Tribes, Conservation Groups File Petition To Tighten Federal Mining Rules In The West

Sep 17, 2021

A coalition of tribes and environmental groups are urging the federal government to overhaul how it regulates mining in the West and Alaska. They say current rules disproportionately impact Indigenous people and harm the environment. KNAU’s Ryan Heinsius reports.

The remains of the Lavender pit mine outside Bisbee, where the copper operation stopped in 1974.
Credit Anita Snow/AP, file

The Havasupai Tribe, Center for Biological Diversity and others on Thursday filed a rulemaking petition with the Interior Department to tighten and modernize oversight of hardrock mining on public lands. Prospecting in the U.S. is still largely guided by the Mining Law of 1872 signed by President Ulysses S. Grant, which the groups say is long outdated and largely to blame for polluting sacred sites, water sources and animal habitats for generations.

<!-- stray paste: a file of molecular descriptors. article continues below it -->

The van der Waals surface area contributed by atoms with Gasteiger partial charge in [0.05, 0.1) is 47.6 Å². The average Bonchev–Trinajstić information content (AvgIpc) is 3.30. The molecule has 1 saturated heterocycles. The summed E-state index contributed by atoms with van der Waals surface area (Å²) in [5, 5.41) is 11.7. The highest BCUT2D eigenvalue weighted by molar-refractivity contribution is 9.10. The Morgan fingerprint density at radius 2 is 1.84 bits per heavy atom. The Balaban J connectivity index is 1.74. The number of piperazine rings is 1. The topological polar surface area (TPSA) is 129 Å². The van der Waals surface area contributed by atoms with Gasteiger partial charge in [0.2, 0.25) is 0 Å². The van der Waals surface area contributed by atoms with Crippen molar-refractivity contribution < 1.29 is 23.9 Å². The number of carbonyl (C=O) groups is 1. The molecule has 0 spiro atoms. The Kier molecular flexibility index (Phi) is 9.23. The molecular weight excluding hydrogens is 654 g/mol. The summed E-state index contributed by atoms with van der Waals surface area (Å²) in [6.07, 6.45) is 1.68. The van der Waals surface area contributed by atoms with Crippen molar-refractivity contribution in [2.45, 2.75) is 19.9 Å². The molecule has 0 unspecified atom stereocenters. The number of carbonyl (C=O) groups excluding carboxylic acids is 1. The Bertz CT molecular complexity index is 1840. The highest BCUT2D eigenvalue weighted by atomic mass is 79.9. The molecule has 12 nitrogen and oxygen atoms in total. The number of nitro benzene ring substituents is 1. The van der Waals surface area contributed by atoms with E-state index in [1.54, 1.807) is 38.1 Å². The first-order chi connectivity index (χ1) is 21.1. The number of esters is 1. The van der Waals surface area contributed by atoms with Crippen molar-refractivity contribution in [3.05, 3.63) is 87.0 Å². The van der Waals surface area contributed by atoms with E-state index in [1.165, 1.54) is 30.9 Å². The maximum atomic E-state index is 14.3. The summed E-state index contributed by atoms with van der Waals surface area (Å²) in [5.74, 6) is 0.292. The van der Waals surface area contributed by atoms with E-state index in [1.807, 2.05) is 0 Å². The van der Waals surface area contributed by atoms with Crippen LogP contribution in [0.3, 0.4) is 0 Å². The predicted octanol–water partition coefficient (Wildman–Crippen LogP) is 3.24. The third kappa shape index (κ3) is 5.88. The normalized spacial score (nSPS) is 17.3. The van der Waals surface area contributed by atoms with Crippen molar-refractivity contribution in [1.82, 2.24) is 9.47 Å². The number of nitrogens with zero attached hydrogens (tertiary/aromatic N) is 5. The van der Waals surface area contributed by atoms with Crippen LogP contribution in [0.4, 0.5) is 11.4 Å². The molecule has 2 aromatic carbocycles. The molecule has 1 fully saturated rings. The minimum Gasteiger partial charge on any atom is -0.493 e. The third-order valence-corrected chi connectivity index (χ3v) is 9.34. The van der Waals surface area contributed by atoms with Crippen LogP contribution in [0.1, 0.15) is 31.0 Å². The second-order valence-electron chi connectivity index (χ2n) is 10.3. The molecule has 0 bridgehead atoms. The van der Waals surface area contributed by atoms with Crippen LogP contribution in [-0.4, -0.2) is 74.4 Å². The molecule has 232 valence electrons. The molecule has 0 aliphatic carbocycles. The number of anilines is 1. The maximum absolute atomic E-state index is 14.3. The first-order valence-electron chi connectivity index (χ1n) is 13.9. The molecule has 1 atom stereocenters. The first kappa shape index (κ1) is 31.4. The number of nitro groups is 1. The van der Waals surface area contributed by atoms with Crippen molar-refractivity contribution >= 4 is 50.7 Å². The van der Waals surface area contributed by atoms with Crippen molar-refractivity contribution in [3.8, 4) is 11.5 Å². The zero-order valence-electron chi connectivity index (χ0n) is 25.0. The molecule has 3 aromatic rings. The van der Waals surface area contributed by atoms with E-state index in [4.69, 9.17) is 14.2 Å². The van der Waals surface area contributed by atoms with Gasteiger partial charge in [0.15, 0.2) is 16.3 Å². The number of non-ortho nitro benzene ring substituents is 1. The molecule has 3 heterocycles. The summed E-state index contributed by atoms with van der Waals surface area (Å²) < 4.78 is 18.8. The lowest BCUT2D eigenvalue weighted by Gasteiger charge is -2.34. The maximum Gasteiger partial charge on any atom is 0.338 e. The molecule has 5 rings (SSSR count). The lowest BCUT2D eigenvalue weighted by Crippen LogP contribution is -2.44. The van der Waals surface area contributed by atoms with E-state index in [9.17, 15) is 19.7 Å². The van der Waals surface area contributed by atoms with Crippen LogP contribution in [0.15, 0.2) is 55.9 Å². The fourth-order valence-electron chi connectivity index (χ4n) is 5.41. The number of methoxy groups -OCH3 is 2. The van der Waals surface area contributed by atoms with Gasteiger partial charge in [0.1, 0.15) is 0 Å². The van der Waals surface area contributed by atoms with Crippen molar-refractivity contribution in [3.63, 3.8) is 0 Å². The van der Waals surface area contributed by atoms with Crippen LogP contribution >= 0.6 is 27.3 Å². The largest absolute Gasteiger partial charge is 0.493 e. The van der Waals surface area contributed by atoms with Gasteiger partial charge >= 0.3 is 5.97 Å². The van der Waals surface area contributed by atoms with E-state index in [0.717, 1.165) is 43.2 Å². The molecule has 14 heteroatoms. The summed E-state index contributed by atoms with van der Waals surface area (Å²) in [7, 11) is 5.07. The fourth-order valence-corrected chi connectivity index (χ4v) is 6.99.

They’re calling on the Bureau of Land Management to further protect tribal and cultural resources along with the environment, and close loopholes they say allow the mining industry to avoid public review and tribal consultation.

According to the Environmental Protection Agency, hardrock mining has contaminated more than 40% of watersheds in the West. Tribes are still grappling with the effects of more than 500 abandoned uranium mines on and near the Navajo Nation left over from the Cold War.